The festival ended with this piece. Rapid Pulse 17 (and Salazar Lermont) are presently on the road, stopping at Spreadart in Detroit and then Rosekill in New York. For more about the Rapid Pulse Tour, please click here.

Monday, June 5, 2017

Rapid Pulse 17: Day Three

Rapid Pulse 17: Day Three

Sarah Grabner's essays on Crocetta and Reese and Eli K. Gold can be seen by clicking on the names of the artists.

ATOM-r + Julia Pello
Sandrine Schaefer
Jess Dobkin
Shana Moulton
Endam Nihan
Andrei Venghiac

Since I began the blog post with the end of the evening for RP17 Day 2, it seems appropriate to continue that way for the remaining two nights of the festival, especially since the artists responsible for stŬ have worked so hard to make such good food that is served up beautifully. JGV/WAR's offering was a chickpea curry, served over rice, with toppings of fresh cilantro and homemade mango chutney. It was accompanied by nan with a hint of anise. This time I took a picture of my bowl before I ate it. I wish I could have had this for breakfast on Sunday morning as well. My advice to future Rapid Pulse attendees is to bring along your own tupperware container since there are usually leftovers.

Lucky Pierre/Michael Thomas American Slut

The third day of Rapid Pulse kicked off with Michael Thomas/Lucky Pierre's offsite performance American Slut. The performance took place at Thomas's studio on Fulton Street, about a 25 minute walk from Defibrillator. Fulton Street is located in the industrial area of Chicago. Walking to Thomas's studio from the Ashland Subway stop, I was struck by the degree to which most of the businesses appeared to be outdated relics from a different era and how deserted the streets were. The neighborhood looked a lot more like small town Ohio, where the steel industry is only a faint memory, than it did like Chicago, a rapidly expanding global capitalist city. Thomas's studio, which was a long distance from the Ashland stop (the nearest stop), felt like a final outpost, slated for destruction but in the meantime hanging on, its denizens continuing to use the space for as long as they could continue doing so. The performance that unfolded American Slut, also felt like it was a long distance from what the world is today. As Thomas's succinct description of the piece that is posted on his website states, it includes "The American Sniper, Pasties, Guns, Madonna, refreshments."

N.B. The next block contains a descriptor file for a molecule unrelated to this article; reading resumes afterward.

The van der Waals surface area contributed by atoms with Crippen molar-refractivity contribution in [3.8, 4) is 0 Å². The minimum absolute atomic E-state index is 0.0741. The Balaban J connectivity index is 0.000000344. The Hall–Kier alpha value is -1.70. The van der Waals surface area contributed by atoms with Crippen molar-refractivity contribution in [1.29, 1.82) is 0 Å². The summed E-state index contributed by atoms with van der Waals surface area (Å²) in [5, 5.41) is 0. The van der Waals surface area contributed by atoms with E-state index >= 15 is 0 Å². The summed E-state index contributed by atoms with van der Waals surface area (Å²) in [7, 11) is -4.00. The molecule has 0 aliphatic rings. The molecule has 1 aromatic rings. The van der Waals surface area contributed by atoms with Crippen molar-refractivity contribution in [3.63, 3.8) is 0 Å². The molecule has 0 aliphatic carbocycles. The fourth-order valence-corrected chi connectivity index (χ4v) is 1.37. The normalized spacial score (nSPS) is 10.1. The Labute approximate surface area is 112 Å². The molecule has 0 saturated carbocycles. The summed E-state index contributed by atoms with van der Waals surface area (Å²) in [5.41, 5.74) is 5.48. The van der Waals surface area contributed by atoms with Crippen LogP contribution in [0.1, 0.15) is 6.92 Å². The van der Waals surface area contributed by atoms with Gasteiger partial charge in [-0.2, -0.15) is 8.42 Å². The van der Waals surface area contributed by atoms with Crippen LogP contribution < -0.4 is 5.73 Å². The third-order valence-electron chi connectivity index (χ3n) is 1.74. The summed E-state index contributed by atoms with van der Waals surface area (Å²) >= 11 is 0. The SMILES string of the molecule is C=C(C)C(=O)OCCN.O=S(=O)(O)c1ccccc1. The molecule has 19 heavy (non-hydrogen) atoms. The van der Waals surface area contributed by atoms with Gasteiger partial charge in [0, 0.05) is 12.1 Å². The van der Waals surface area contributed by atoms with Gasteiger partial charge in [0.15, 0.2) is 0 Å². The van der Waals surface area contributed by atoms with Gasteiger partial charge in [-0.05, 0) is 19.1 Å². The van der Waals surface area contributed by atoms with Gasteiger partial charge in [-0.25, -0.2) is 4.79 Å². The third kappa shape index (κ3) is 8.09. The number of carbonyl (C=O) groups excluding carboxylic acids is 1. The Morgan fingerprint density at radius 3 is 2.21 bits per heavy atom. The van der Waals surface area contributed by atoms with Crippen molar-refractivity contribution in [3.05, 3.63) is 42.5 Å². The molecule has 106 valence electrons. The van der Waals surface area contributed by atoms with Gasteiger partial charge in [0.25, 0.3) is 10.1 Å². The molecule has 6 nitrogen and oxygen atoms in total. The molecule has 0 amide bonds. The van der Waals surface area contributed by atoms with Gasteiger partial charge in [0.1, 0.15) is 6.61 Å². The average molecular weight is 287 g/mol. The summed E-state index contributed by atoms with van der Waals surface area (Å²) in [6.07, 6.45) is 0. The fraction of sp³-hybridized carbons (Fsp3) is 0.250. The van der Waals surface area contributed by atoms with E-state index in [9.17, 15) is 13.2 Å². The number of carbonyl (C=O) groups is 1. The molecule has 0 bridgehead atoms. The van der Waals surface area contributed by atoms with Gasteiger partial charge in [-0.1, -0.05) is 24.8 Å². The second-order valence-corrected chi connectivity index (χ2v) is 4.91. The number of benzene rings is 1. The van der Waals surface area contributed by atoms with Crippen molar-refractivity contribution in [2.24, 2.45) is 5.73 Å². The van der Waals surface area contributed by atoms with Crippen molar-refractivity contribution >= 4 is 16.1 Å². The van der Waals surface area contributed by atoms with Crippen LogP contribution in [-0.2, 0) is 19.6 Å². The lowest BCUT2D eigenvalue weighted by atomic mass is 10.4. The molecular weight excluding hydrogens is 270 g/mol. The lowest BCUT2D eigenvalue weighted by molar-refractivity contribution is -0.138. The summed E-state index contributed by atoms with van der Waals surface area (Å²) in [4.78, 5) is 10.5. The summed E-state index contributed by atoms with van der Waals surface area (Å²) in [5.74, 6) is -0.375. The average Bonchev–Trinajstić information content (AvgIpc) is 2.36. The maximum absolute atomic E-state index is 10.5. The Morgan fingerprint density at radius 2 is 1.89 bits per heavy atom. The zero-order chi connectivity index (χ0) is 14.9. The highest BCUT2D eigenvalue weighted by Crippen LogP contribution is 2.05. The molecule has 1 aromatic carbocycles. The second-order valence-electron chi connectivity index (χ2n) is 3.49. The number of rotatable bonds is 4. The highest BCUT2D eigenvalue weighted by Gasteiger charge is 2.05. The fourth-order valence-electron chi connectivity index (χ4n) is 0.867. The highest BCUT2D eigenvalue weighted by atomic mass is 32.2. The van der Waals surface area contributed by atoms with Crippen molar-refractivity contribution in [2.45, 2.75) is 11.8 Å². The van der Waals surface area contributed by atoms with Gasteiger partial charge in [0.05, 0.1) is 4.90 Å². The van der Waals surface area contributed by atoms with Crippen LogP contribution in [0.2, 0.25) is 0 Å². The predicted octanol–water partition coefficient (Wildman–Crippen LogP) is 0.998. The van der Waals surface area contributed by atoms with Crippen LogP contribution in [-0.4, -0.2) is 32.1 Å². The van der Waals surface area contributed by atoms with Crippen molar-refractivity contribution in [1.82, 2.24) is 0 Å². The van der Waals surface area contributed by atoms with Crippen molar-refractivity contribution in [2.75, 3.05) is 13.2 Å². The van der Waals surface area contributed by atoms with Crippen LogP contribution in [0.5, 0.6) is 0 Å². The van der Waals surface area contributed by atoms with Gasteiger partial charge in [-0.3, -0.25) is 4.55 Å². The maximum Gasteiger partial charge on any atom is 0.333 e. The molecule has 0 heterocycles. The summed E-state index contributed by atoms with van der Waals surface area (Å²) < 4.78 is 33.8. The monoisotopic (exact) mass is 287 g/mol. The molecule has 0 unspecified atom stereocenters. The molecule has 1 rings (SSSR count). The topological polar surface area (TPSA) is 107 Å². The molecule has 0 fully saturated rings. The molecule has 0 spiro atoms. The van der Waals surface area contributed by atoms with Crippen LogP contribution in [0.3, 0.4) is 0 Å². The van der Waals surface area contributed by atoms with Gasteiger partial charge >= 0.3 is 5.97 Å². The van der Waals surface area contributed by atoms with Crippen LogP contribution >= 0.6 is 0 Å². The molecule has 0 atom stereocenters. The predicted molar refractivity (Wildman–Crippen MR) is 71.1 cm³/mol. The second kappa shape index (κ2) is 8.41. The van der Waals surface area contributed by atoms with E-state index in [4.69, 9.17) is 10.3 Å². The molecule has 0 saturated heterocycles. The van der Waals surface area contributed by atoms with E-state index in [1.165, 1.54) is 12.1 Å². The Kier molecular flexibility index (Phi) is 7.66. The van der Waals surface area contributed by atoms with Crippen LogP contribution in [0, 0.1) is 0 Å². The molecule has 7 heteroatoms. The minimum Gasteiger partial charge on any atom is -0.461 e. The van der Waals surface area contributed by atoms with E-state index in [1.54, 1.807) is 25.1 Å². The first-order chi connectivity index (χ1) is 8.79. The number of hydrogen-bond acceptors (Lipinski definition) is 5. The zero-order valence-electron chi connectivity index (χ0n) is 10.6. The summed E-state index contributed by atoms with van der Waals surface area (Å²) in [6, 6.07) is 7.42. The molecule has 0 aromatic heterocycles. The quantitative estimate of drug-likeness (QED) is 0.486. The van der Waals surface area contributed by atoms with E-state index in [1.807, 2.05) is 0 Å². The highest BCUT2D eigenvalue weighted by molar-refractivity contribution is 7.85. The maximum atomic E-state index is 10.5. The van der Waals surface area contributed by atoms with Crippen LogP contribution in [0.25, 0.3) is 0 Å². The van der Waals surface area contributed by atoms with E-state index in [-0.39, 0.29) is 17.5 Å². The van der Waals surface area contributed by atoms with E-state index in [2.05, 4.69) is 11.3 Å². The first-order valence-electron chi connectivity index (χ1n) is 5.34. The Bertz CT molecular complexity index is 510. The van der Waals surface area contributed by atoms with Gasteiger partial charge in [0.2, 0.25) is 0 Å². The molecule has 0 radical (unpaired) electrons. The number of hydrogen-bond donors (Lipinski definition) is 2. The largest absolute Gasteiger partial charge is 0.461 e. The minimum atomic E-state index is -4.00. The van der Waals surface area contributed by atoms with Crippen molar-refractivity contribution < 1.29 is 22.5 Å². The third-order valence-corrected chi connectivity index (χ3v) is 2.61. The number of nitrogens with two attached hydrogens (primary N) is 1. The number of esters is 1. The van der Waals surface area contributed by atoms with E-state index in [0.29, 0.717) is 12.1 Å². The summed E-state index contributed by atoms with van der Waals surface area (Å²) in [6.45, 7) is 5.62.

Thomas is a founder and member of the collective Lucky Pierre. For Rapid Pulse 2012 and again in 2017 he performed work that he devised himself. He did employ an actor, Alex Stein, for American Slut, which was part of the reason that the performance was offered twice in one day (5 p.m. and again at 9 p.m.). Stein was only available on Saturday evening as he was busy filming a movie. 

At the 5 p.m. performance, people slowly trickled into the space, after walking up a flight of stairs and through several artist's studios. Thomas/Lucky Pierre has a very large studio, which was taken up by a table cum runway around which people sat. Refreshments were provided and most people were drinking wine or beer when the performance begin. placed at one end of the table was a binder with the title tenure review on the cover. The performance began with Thomas seating himself in front of the binder and beginning to read from its pages. The title tenure review has academic associations with which many of us are familiar--generally it implies the dossier that one has compiled prior to applying for tenure, which gives the applicant job security. But in this case it was unclear what Thomas was applying for and why he was applying. The review began with an imagined interrogation of Chris Kyle, the deadliest marksman in history and the subject of the book and movie American Sniper. In between asking Kyle why he made the movie and wrote the book, Thomas asked him to take off all of his clothes. The tenure review turned out to be a kind of stream of consciousness rant of truth and half truths--the names were real, Thomas really is gay (?), and David Foster Wallace (who was also mentioned) and Chris Kyle really existed. But Thomas was never an academic, and never applied for tenure. So perhaps the "tenure review" was meant to be a review of his tenure as an artist, a queer (who was told that he wasn't queer enough), and a social activist. It was a review laced with queer desire, some Madonna (as promised in the description), and an implicit challenge to the toxic class-based masculinities. Thomas's desire was clearly for Kyle. Wallace, the subject of a posthumous movie, perhaps served as Thomas's amanuenses.